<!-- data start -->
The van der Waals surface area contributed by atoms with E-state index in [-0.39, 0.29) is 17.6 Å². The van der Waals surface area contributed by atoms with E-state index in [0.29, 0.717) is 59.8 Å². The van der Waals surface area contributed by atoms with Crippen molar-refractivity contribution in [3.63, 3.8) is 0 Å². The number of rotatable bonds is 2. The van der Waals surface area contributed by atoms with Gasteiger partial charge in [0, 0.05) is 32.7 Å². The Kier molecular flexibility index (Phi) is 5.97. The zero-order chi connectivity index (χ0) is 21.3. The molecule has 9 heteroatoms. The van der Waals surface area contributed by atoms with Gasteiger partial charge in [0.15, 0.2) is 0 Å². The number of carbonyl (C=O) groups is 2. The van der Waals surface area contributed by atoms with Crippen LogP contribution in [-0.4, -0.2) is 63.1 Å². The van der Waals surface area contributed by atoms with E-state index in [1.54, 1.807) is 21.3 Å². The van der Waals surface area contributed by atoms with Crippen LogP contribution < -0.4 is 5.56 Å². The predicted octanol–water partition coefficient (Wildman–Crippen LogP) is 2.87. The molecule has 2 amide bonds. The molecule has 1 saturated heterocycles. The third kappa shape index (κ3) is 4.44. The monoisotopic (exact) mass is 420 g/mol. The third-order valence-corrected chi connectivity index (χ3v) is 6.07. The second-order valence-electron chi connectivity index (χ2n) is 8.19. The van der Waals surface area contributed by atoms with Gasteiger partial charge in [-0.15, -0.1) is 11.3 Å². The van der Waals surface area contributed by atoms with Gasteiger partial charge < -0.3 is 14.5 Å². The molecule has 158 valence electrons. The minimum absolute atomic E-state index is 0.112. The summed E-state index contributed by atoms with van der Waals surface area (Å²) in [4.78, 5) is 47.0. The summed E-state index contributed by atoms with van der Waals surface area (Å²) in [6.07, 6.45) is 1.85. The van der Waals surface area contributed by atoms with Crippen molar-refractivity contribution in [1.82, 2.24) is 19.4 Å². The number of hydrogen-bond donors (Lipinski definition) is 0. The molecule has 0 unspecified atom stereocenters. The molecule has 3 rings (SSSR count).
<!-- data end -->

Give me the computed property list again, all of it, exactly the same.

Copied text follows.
The van der Waals surface area contributed by atoms with E-state index in [-0.39, 0.29) is 17.6 Å². The van der Waals surface area contributed by atoms with E-state index in [0.29, 0.717) is 59.8 Å². The van der Waals surface area contributed by atoms with Crippen molar-refractivity contribution in [3.63, 3.8) is 0 Å². The number of rotatable bonds is 2. The van der Waals surface area contributed by atoms with Gasteiger partial charge in [0, 0.05) is 32.7 Å². The Kier molecular flexibility index (Phi) is 5.97. The zero-order chi connectivity index (χ0) is 21.3. The molecule has 9 heteroatoms. The van der Waals surface area contributed by atoms with Gasteiger partial charge in [0.15, 0.2) is 0 Å². The number of carbonyl (C=O) groups is 2. The van der Waals surface area contributed by atoms with Crippen LogP contribution in [-0.4, -0.2) is 63.1 Å². The van der Waals surface area contributed by atoms with E-state index in [1.54, 1.807) is 21.3 Å². The van der Waals surface area contributed by atoms with Crippen LogP contribution < -0.4 is 5.56 Å². The predicted octanol–water partition coefficient (Wildman–Crippen LogP) is 2.87. The molecule has 2 amide bonds. The molecule has 1 saturated heterocycles. The third kappa shape index (κ3) is 4.44. The monoisotopic (exact) mass is 420 g/mol. The third-order valence-corrected chi connectivity index (χ3v) is 6.07. The second-order valence-electron chi connectivity index (χ2n) is 8.19. The van der Waals surface area contributed by atoms with Gasteiger partial charge in [-0.15, -0.1) is 11.3 Å². The van der Waals surface area contributed by atoms with Gasteiger partial charge < -0.3 is 14.5 Å². The molecule has 158 valence electrons. The minimum absolute atomic E-state index is 0.112. The summed E-state index contributed by atoms with van der Waals surface area (Å²) in [4.78, 5) is 47.0. The summed E-state index contributed by atoms with van der Waals surface area (Å²) in [6.07, 6.45) is 1.85. The van der Waals surface area contributed by atoms with Crippen molar-refractivity contribution in [1.82, 2.24) is 19.4 Å². The number of hydrogen-bond donors (Lipinski definition) is 0. The molecule has 0 unspecified atom stereocenters. The molecule has 3 rings (SSSR count).